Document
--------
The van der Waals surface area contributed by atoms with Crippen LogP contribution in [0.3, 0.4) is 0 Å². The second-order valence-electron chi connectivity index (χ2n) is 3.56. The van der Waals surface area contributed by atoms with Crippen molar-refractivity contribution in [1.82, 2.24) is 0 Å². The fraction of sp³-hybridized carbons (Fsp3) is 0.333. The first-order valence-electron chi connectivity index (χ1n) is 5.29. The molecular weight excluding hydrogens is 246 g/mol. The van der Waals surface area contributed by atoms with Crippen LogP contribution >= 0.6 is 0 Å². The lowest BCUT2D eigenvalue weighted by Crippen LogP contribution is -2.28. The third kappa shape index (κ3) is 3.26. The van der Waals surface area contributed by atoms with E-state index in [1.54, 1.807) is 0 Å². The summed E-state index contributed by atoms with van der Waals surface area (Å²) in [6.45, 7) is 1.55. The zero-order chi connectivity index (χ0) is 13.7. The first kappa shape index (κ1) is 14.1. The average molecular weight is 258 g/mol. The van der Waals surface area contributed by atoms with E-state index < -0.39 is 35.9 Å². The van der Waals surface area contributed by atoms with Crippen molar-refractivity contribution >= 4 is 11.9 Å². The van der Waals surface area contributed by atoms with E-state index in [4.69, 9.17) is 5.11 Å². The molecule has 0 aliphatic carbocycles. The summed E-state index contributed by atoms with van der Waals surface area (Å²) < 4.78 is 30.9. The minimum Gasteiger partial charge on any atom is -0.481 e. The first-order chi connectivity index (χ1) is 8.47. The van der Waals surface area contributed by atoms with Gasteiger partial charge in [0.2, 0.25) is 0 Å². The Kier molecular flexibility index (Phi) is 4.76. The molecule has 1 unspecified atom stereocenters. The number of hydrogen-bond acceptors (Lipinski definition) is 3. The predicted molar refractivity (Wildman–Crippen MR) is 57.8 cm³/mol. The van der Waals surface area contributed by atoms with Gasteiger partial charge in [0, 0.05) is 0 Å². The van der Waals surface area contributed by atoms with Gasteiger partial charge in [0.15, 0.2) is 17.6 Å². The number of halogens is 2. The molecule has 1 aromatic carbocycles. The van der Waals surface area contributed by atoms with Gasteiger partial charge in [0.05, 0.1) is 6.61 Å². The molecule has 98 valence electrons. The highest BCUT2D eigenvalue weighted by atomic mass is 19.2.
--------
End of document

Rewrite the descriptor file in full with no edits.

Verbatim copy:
The van der Waals surface area contributed by atoms with Crippen LogP contribution in [0.3, 0.4) is 0 Å². The second-order valence-electron chi connectivity index (χ2n) is 3.56. The van der Waals surface area contributed by atoms with Crippen molar-refractivity contribution in [1.82, 2.24) is 0 Å². The fraction of sp³-hybridized carbons (Fsp3) is 0.333. The first-order valence-electron chi connectivity index (χ1n) is 5.29. The molecular weight excluding hydrogens is 246 g/mol. The van der Waals surface area contributed by atoms with Crippen LogP contribution >= 0.6 is 0 Å². The lowest BCUT2D eigenvalue weighted by Crippen LogP contribution is -2.28. The third kappa shape index (κ3) is 3.26. The van der Waals surface area contributed by atoms with E-state index in [1.54, 1.807) is 0 Å². The summed E-state index contributed by atoms with van der Waals surface area (Å²) in [6.45, 7) is 1.55. The zero-order chi connectivity index (χ0) is 13.7. The first kappa shape index (κ1) is 14.1. The average molecular weight is 258 g/mol. The van der Waals surface area contributed by atoms with E-state index < -0.39 is 35.9 Å². The van der Waals surface area contributed by atoms with Crippen molar-refractivity contribution >= 4 is 11.9 Å². The van der Waals surface area contributed by atoms with E-state index in [4.69, 9.17) is 5.11 Å². The molecule has 0 aliphatic carbocycles. The summed E-state index contributed by atoms with van der Waals surface area (Å²) < 4.78 is 30.9. The minimum Gasteiger partial charge on any atom is -0.481 e. The first-order chi connectivity index (χ1) is 8.47. The van der Waals surface area contributed by atoms with Gasteiger partial charge in [0.2, 0.25) is 0 Å². The Kier molecular flexibility index (Phi) is 4.76. The molecule has 1 unspecified atom stereocenters. The number of hydrogen-bond acceptors (Lipinski definition) is 3. The predicted molar refractivity (Wildman–Crippen MR) is 57.8 cm³/mol. The van der Waals surface area contributed by atoms with Gasteiger partial charge in [0, 0.05) is 0 Å². The van der Waals surface area contributed by atoms with Gasteiger partial charge in [0.15, 0.2) is 17.6 Å². The number of halogens is 2. The molecule has 1 aromatic carbocycles. The van der Waals surface area contributed by atoms with Gasteiger partial charge in [0.05, 0.1) is 6.61 Å². The molecule has 98 valence electrons. The highest BCUT2D eigenvalue weighted by atomic mass is 19.2.